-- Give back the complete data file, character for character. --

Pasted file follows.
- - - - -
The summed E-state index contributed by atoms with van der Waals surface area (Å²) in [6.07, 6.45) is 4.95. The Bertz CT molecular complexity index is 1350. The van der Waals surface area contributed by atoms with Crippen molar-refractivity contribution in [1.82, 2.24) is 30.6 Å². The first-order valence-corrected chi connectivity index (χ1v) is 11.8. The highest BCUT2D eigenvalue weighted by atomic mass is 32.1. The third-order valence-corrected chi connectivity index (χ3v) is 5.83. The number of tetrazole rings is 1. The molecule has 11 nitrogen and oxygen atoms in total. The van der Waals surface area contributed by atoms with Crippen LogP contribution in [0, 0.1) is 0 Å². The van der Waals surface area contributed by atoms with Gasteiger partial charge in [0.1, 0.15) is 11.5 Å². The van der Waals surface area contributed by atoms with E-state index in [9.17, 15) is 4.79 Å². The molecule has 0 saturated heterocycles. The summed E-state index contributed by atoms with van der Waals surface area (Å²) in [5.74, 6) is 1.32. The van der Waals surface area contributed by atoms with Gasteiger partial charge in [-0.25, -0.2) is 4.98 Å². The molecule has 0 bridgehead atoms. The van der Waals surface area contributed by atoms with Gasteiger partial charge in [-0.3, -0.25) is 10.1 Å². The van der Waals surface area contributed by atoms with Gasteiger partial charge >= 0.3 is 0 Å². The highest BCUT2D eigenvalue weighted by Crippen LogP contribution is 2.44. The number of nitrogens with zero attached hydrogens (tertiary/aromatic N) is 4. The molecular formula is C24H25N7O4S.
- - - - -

The summed E-state index contributed by atoms with van der Waals surface area (Å²) in [6.07, 6.45) is 4.95. The Bertz CT molecular complexity index is 1350. The van der Waals surface area contributed by atoms with Crippen molar-refractivity contribution in [1.82, 2.24) is 30.6 Å². The first-order valence-corrected chi connectivity index (χ1v) is 11.8. The highest BCUT2D eigenvalue weighted by atomic mass is 32.1. The third-order valence-corrected chi connectivity index (χ3v) is 5.83. The number of tetrazole rings is 1. The molecule has 11 nitrogen and oxygen atoms in total. The van der Waals surface area contributed by atoms with Crippen LogP contribution in [0, 0.1) is 0 Å². The van der Waals surface area contributed by atoms with Gasteiger partial charge in [0.1, 0.15) is 11.5 Å². The van der Waals surface area contributed by atoms with E-state index in [9.17, 15) is 4.79 Å². The molecule has 0 saturated heterocycles. The summed E-state index contributed by atoms with van der Waals surface area (Å²) in [5.74, 6) is 1.32. The van der Waals surface area contributed by atoms with Gasteiger partial charge in [-0.25, -0.2) is 4.98 Å². The molecule has 0 bridgehead atoms. The van der Waals surface area contributed by atoms with Gasteiger partial charge in [-0.3, -0.25) is 10.1 Å². The van der Waals surface area contributed by atoms with Gasteiger partial charge >= 0.3 is 0 Å². The highest BCUT2D eigenvalue weighted by Crippen LogP contribution is 2.44. The number of nitrogens with zero attached hydrogens (tertiary/aromatic N) is 4. The molecular formula is C24H25N7O4S.